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John C Hodge wrote on Mar. 13, 2015 @ 22:13 GMT
I think I have a ToE. I’ve succeeded at uniting the big and small. and explaining many mysteries within the model. Well, it is still developing. My current effort is single photon interference.

I started for physical concepts Is there such a thing as ``a void’’ between objects. My first concept was there must be 2 components whose interaction produces the universe. One doesn’t do it - no interaction. Your difference produces a void - which I think is not existent in our universe.

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sherman loran jenkins wrote on Mar. 14, 2015 @ 01:10 GMT
Hello Richard,

I have a little trouble getting something from nothing and will let others take care of that origin problem. But I do know where the physical regulator of time is located and how it works. Every speck of the Universal Vacuum is locked at the same pace by the dynamic shape that packs best.

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George Gantz wrote on Mar. 14, 2015 @ 20:50 GMT
Richard - Thanks for an interesting essay! You and I see creation beginning with the identical distinction --- one from Void. Although I get there by following the metaphysical holes in math and physics and would not agree that the process can bootstrap itself.

Regards - George Gantz

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Armin Nikkhah Shirazi wrote on Mar. 16, 2015 @ 09:58 GMT
Dear Richard,

The scope of your essay is certainly very ambitious, and you present some intriguing ideas. In the spirit of constructive criticism, allow me to mention an issue that I have noticed.

In reference to your initial void, you say "It has no consequences or effects, and cannot be named, referenced, or pointed to", then you introduce as "The first and smallest possible step...

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Author Richard Shoup replied on Mar. 20, 2015 @ 00:03 GMT
@shirazi: Thanks for the thoughtful comments. Yes, everyone says this at first, thinking of the usual idea of an "operator". I use that word only because I don't have a better one. Perhaps I should have made one up, or at least explained it better. The key thing is the idea of the boundary, not really an operator on one or two referents. The First Distinction IS the first object. This is always hard to get because it goes against our everyday classical experience with objects, and is one notch below it and prior to the usual logic or set theory starting places. -- Richard

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Pentcho Valev wrote on Mar. 17, 2015 @ 08:51 GMT
"Here we see the real nature of relative motion and the basis for the space and time dilation of relativity."

Sorry I don't see anything like that in your essay. In 1905 Einstein informed the world that "the basis for the space and time dilation" is his constant-speed-of-light postulate.

Pentcho Valev

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KoGuan Leo wrote on Mar. 21, 2015 @ 08:25 GMT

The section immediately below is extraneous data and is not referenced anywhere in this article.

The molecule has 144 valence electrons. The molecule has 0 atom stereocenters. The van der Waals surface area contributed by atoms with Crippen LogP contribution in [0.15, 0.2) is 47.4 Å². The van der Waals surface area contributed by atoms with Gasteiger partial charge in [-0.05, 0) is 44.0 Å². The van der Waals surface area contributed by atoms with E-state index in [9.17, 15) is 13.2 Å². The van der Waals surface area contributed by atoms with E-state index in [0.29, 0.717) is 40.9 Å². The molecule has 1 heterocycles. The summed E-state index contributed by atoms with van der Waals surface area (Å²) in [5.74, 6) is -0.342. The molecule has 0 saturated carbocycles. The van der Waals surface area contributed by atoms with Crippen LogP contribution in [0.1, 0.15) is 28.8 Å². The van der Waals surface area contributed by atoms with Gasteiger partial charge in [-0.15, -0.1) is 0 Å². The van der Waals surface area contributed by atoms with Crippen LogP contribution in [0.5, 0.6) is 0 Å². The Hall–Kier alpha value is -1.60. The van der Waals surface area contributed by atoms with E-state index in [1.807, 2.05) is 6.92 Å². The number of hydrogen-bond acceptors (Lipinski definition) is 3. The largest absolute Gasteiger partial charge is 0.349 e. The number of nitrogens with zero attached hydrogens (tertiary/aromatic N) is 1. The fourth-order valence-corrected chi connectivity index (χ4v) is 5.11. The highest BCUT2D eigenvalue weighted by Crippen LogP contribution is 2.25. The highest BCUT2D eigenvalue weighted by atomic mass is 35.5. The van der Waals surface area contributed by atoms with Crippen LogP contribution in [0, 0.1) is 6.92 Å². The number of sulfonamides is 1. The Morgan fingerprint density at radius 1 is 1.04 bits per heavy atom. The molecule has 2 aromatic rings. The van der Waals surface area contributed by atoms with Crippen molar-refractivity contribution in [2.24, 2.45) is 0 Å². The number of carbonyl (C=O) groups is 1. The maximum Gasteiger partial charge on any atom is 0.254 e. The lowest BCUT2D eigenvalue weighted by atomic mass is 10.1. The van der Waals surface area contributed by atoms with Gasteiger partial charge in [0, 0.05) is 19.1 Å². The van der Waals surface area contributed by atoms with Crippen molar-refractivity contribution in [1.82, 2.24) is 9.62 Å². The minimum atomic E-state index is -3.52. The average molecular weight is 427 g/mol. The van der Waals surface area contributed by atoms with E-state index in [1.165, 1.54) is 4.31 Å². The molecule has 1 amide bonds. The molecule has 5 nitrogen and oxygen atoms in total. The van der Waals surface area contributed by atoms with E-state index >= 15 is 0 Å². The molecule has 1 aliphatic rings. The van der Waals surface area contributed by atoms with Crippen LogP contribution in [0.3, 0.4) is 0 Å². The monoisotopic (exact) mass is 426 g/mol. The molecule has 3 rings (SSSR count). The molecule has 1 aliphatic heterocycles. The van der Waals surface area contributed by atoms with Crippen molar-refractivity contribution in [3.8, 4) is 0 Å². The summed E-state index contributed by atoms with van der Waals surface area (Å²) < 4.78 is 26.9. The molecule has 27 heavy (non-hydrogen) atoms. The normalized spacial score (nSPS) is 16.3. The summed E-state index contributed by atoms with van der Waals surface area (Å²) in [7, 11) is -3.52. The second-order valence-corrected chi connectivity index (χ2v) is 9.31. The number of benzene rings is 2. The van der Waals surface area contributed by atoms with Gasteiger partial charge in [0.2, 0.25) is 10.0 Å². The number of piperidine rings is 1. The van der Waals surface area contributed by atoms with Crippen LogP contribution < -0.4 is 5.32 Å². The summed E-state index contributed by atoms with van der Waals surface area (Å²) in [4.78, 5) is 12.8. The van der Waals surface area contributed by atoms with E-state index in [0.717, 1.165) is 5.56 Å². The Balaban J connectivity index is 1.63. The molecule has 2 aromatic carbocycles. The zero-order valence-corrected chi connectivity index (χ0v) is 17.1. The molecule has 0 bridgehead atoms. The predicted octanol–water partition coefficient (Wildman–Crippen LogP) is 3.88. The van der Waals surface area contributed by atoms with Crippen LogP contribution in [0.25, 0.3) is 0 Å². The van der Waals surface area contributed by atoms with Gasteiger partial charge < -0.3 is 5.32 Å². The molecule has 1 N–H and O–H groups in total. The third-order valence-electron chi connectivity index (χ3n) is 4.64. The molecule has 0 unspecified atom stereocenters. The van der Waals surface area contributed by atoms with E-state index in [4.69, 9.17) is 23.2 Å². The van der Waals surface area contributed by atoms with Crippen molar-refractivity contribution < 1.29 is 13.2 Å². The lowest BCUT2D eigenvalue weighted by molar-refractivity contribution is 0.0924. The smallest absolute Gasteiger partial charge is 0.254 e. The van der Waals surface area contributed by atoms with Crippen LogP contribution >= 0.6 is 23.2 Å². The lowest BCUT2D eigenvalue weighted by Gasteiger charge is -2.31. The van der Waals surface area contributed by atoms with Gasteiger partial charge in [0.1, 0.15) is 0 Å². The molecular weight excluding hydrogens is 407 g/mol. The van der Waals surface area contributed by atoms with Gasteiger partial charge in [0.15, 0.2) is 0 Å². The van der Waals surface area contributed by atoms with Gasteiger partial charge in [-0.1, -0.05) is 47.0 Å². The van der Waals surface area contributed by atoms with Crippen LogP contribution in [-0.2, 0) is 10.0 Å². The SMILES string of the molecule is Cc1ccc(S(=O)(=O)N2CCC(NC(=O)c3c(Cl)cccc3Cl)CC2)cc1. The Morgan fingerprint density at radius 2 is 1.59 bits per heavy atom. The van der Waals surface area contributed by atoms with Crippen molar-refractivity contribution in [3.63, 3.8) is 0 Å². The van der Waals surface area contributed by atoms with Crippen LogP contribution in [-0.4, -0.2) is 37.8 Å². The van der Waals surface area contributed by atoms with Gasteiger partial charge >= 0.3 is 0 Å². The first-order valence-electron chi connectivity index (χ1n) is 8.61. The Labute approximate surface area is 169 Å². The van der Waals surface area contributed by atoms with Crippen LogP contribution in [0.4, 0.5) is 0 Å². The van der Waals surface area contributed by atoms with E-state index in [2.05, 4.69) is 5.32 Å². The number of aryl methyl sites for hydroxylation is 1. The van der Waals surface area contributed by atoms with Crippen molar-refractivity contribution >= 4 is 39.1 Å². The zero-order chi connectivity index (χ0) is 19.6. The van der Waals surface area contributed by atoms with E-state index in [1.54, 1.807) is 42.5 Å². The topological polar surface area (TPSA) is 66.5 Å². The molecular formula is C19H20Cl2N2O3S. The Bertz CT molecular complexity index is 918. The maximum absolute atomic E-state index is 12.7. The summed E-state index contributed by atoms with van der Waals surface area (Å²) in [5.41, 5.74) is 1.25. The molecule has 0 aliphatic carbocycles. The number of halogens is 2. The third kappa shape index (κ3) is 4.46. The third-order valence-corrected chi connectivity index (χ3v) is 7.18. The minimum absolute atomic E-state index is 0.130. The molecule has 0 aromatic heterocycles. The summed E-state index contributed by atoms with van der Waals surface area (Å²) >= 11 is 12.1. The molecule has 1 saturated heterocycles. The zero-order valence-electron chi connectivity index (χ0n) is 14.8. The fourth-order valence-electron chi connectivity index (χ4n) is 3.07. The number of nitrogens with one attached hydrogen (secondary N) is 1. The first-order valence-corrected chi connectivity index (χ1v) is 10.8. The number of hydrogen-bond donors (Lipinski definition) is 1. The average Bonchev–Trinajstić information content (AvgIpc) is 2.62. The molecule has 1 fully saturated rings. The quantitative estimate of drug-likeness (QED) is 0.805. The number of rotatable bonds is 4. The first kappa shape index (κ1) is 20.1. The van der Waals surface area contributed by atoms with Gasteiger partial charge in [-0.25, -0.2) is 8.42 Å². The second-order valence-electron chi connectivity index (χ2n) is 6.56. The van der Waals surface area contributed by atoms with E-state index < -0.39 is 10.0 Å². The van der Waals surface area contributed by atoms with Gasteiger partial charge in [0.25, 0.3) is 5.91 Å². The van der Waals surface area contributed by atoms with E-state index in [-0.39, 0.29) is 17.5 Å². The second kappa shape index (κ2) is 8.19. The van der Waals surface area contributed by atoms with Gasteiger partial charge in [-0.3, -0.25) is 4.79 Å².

Dear Richard,

Excellent and profound essay! I enjoyed reading yours. I do believe we need at least two to start an exchange between two fundamental element that is actual one element that splits itself up into two so that it can evolve and exchange with each other to fo-evolve and so one. It is bootstrapping itself. It is pure magic.

I agree with you that "Mathematics is generative, dynamic, and alive." Yours deserved a high score and please look at mine and yes it is true we are searching for the fundamental truth.

Best wishes,

Leo KoGuan

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KoGuan Leo wrote on Mar. 25, 2015 @ 09:12 GMT
Dear Richard,

Xuan Yuan about 4712 years ago already stated in The Four Canons, 11 explains how things come into beings, from the "Void" without distinction: "All things had been one whole before the Heaven and Earth split... with no distinction of day and night, Yin and Yang. Since Yin and Yang were not separated yet, it was not possible to name anything. Now that one is divided into two:...

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Nick Mann wrote on Mar. 29, 2015 @ 17:43 GMT
Dr. Shoup,

Lucid paper. Challenging. Cogent and readable.

When you discuss sqrt(-1) ("i" or "j") logic configurations you specify that these are "abstract." I'm assuming this usage is in the spirit of Turing discussing TMs or, maybe more appropriate here, non-deterministic TMs. Also I'm keeping in mind Venn's expressed doubt, contra Boole, that formal logic could ever pull off a move analogous to the square root of a negative number as contained in mathematics. Additionally, in the opposite direction, I'm aware of Spencer-Brown's four classes of statements (true, false, meaningless and imaginary). Anyway:

In your opinion, is what in effect would be an "i" gate physically realizable and does it matter?

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Nick Mann replied on Apr. 3, 2015 @ 19:09 GMT
Is a paradoxical statement (X=~X, or "This sentence is false") the same as an imaginary statement (per Spencer-Brown)?

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Sujatha Jagannathan wrote on Apr. 1, 2015 @ 11:59 GMT
Your work illumines with your co-ordinal authorship.

-Sincerely,

Miss. Sujatha Jagannathan

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Joe Fisher wrote on Apr. 10, 2015 @ 14:41 GMT
Dear Richard,

I think Newton was wrong about abstract gravity; Einstein was wrong about abstract space/time, and Hawking was wrong about the explosive capability of NOTHING.

All I ask is that you give my essay WHY THE REAL UNIVERSE IS NOT MATHEMATICAL a fair reading and that you allow me to answer any objections you may leave in my comment box about it.

Joe Fisher